Magazine AM:PM
Interviews Malaka. Malaka. Photo: Plethoric Study.

Malaka: "What I like is extravagance"

Several years separate Malaka from the girl who played in El Callejón, from the Miramar cast. She was first an actress, then a member of the musical group I Love, until her life changed when the Italian company Di Benedetto Production added her to its catalog. Today she is a woman who has strongly started her path through the urban music scene in Cuba.

A scene where she begins to gain visibility, despite being an environment dominated by men that increasingly needs the feminine to tell other stories. Malaka, for example, is an artist who sings about sex without prejudice or taboos. His musical discourse is a replay with contemporary codes of Cuban, Latin and North American urban music.

On Twitter you define yourself as a Cuban rap and reggaeton singer. How do these genres come together in your music?

Rap and reggaeton are genres that I am trying to merge in my life. I love both and enjoy making them. I am consuming enough freestyle Although I don't feel ready right now to do it, but I like it. That text on Twitter expresses my desire to take both things hand in hand, because they can be merged a lot and that is the process in which I find myself in this musical stage.

In the same Twitter description, you put four songs as credentials of what your music is: curious, Boot, rakatata and omelette. How do these themes identify Malaka?

They really are the ones that have given me the most visibility and that is why they are there. One of my favorite topics —Poison- I didn't put it on the list, but really those four are the most notable.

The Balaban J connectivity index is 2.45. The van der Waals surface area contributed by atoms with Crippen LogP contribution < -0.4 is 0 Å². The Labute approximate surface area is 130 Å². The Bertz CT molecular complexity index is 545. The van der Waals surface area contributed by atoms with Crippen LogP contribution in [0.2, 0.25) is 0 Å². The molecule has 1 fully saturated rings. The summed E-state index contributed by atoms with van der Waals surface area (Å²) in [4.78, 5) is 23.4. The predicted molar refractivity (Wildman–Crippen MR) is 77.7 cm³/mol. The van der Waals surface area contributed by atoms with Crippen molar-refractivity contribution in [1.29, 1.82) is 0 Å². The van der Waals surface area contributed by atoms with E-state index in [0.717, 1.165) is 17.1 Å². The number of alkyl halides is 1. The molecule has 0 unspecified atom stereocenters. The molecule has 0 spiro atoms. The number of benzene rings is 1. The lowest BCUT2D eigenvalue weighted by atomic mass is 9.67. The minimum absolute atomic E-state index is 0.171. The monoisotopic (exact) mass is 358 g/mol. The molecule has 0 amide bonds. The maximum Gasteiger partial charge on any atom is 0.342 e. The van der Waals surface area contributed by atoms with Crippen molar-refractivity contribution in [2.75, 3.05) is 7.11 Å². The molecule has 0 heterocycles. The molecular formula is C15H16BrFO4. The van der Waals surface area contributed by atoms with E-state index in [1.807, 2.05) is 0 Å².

curious It is one of my most downloaded songs. The video is pretty kitsch. Boot it is a collaboration with my friend, A-Wing and Belisa; one of the few collaborations between women in urban music in Cuba. We fill Twitter with videos of girls dancing twerking.

omelette it is epic and controversial for what it says. Finally, rakatata it's a freestyle, your text is my personal speech and the public received it very well. That was something that surprised me, because it is a song that does not have choirs. I never thought that people would learn the text. For me it was very exciting to see girls singing fragments of the song and uploading them to their stories.

I remember that I saw a comment from a follower of yours who thought it was right that you released the trailer for omelette just the International Day Against Homophobia. How did it come about and what impact did and does this song have?